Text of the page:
Our random 4K benchmark with IOMeter puts more strain on the drives in terms of throughput. Once again, the Crucial MX300 held up in terms of write performance (28,787 IOPS), posting numbers just under the Samsung 850 EVO and 750 EVO (29,748 IOPS and 30,490 IOPS, respectively). The Crucial MX300 was relatively slow with reads of 7,363 IOPS.

Looking at our random 4K benchmark in terms of MB/s yielded the same results. Here, the Crucial MX300 excelled with writes (112.45MB/s) and fell short with reads (28.76MB/s).

The results of our 4K write latency benchmark were reflective of the Crucial MX300’s performance so far. With an average write latency of only 0.0345ms, the MX300 was in line with the Samsung EVO models, which posted 0.0344ms, 0.0333ms, and 0.0325ms (850 EVO 1TB, 850 EVO 2TB, and 750 EVO 250GB). The standings were more or less the same in terms of max latency, with the Crucial MX300, Samsung 850 EVO 1TB, Samsung 850 EVO 2TB, and Samsung 750 EVO 250GB handily outpacing all of the other drives (6.93ms, 1.91ms, 3.94ms, and 7.00ms, respectively).

In our next 4K test, we move to a workload with 100% write activity, which scales from 1QD to 64QD. The Crucial MX300 finished as one of the fastest drives in the aligned-write setting, along with the Samsung 850 EVO 1TB, Samsung 850 EVO 2TB, and the OCZ Trion 150 960GB.

The Crucial MX300 was also one of the fastest drives in our aligned-read benchmark, though the Samsung EVO drives were the clear winners among the leaders.

Our final consumer-synthetic benchmarks compare the drives in a series of mixed server workloads with a queue depth of 1 to 128. Each server profile has a strong bias towards read activity, ranging from 67% read with the database profile to 100% read in the web server profile.

The database profile features a 67% read and 33% write workload, focusing on transfers around 8K in size. The Crucial MX300 was the fastest drive in our database benchmark with 44,936 IOPS in the terminal–slightly above the Samsung 850 EVO 2TB, which posted a range of 9,405 IOPS to 43,203 IOPS.

Our next benchmark is the web-server profile,which is read-only, with transfer sizes ranging from 512 bytes to 512KB. The Crucial MX300 lost some ground in our web-server benchmark, placing right in the middle of the leaderboard with a range of 4,754 IOPS to 21,619 IOPS in the terminal. The Samsung EVO drives were clear winners throughout the entirety of the test.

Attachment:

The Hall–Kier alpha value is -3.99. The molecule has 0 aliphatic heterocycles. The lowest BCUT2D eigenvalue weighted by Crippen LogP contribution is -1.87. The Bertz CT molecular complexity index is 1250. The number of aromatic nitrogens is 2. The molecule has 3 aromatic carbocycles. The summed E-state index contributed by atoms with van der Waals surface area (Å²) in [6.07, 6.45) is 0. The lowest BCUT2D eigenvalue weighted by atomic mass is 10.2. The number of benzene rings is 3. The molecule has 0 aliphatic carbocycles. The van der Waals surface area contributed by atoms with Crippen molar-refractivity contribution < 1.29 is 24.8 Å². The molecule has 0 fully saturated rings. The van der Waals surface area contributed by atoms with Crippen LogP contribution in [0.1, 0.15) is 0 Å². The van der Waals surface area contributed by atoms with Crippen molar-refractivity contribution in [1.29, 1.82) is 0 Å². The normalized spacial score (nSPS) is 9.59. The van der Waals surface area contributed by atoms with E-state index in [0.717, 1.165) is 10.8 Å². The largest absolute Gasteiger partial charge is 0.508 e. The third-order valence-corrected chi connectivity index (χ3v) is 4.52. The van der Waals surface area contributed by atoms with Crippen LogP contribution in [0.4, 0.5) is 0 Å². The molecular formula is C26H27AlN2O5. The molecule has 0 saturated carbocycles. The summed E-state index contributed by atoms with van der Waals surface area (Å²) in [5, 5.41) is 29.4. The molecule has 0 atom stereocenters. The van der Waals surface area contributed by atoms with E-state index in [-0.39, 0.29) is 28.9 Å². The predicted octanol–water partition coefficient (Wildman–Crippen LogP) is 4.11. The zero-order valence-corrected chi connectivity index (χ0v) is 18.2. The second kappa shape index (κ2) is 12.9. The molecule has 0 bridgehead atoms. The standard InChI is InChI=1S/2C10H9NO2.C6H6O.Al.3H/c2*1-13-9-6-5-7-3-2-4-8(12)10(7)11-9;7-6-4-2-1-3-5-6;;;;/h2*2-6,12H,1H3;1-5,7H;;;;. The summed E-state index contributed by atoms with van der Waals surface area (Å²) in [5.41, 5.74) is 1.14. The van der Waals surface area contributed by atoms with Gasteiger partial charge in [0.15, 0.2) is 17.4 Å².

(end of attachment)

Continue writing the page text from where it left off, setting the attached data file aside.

The file-server profile has 80% read and 20% write workload spread out over multiple transfer sizes ranging from 512-bytes to 64KB. Many of the drives exhibited sporadic performance in our file server profile, but found themselves stable by the end of the benchmark. That being said, the Crucial MX300 performed near the top of the leaderboard, finishing at 28,481 IOPS (though it didn’t come close to the Samsung 850 EVO 2TB, which has an impressive 39,343 IOPS in the terminal).

The last profile looks at workstation activity, with a 20% write and 80% read mixture using 8K transfers. The Crucial MX300 finished out with our workstation profile in the middle of the pack, posting a range of 6,583 IOPS to 36,800 IOPS in the terminal.

Consumer Real-World Benchmarks

While the results of synthetic benchmarks are important in identifying the key strengths and weaknesses of a drive, performance in these tests does not always translate directly into real-world situations. To get a better idea how the SanDisk X400 will handle itself in the field, we will chart StorageMark 2010 HTPC, Productivity, and Gaming traces against comparable drives. Higher IOPS and MB/s rates with lower latency times are preferred.

The first trace is based on use as a Home Theater PC (HTPC). The test includes playing one 720P HD movie in Media Player Classic, one 480P SD movie playing in VLC, three movies downloading simultaneously through iTunes, and one 1080i HDTV stream being recorded through Windows Media Center over a 15-minute period.

The Crucial MX300 posted impressive numbers in our HTPC test (8,219 IOPS, 380.96MB/s, and 0.9190ms), placing it near the top of our leaderboard and just behind the Samsung 850 EVO 1TB, which boasted 8,923 IOPS, 413MB/s, and 0.85ms.